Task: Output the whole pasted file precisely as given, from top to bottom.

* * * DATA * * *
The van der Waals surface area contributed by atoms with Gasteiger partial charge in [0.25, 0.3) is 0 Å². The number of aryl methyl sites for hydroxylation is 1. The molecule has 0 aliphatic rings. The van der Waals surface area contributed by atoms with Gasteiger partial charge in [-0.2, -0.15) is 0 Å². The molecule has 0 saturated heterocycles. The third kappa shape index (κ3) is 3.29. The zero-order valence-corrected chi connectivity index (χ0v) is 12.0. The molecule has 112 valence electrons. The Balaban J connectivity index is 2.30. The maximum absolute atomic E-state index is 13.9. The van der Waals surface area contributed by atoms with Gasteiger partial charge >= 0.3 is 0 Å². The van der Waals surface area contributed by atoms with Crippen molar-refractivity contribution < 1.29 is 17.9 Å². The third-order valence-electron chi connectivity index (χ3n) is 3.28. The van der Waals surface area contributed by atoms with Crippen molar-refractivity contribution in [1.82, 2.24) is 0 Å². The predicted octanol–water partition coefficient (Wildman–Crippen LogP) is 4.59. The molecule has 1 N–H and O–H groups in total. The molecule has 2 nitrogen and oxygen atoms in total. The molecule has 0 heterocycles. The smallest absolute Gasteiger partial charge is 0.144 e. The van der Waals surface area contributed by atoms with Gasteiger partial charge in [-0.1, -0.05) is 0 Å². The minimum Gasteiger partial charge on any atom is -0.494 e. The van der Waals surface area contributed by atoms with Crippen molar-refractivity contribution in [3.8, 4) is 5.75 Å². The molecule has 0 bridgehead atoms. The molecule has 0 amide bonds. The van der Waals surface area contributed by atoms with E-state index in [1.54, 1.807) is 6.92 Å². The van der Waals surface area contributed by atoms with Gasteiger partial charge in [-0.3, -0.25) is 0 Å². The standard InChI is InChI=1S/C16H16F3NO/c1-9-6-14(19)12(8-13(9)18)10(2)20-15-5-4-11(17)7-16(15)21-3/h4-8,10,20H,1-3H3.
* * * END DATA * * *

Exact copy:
The van der Waals surface area contributed by atoms with Gasteiger partial charge in [0.25, 0.3) is 0 Å². The number of aryl methyl sites for hydroxylation is 1. The molecule has 0 aliphatic rings. The van der Waals surface area contributed by atoms with Gasteiger partial charge in [-0.2, -0.15) is 0 Å². The molecule has 0 saturated heterocycles. The third kappa shape index (κ3) is 3.29. The zero-order valence-corrected chi connectivity index (χ0v) is 12.0. The molecule has 112 valence electrons. The Balaban J connectivity index is 2.30. The maximum absolute atomic E-state index is 13.9. The van der Waals surface area contributed by atoms with Gasteiger partial charge >= 0.3 is 0 Å². The van der Waals surface area contributed by atoms with Crippen molar-refractivity contribution < 1.29 is 17.9 Å². The third-order valence-electron chi connectivity index (χ3n) is 3.28. The van der Waals surface area contributed by atoms with Crippen molar-refractivity contribution in [1.82, 2.24) is 0 Å². The predicted octanol–water partition coefficient (Wildman–Crippen LogP) is 4.59. The molecule has 1 N–H and O–H groups in total. The molecule has 2 nitrogen and oxygen atoms in total. The molecule has 0 heterocycles. The smallest absolute Gasteiger partial charge is 0.144 e. The van der Waals surface area contributed by atoms with Gasteiger partial charge in [-0.1, -0.05) is 0 Å². The minimum Gasteiger partial charge on any atom is -0.494 e. The van der Waals surface area contributed by atoms with Crippen molar-refractivity contribution in [3.8, 4) is 5.75 Å². The molecule has 0 bridgehead atoms. The molecule has 0 amide bonds. The van der Waals surface area contributed by atoms with E-state index in [1.54, 1.807) is 6.92 Å². The van der Waals surface area contributed by atoms with Gasteiger partial charge in [-0.3, -0.25) is 0 Å². The standard InChI is InChI=1S/C16H16F3NO/c1-9-6-14(19)12(8-13(9)18)10(2)20-15-5-4-11(17)7-16(15)21-3/h4-8,10,20H,1-3H3.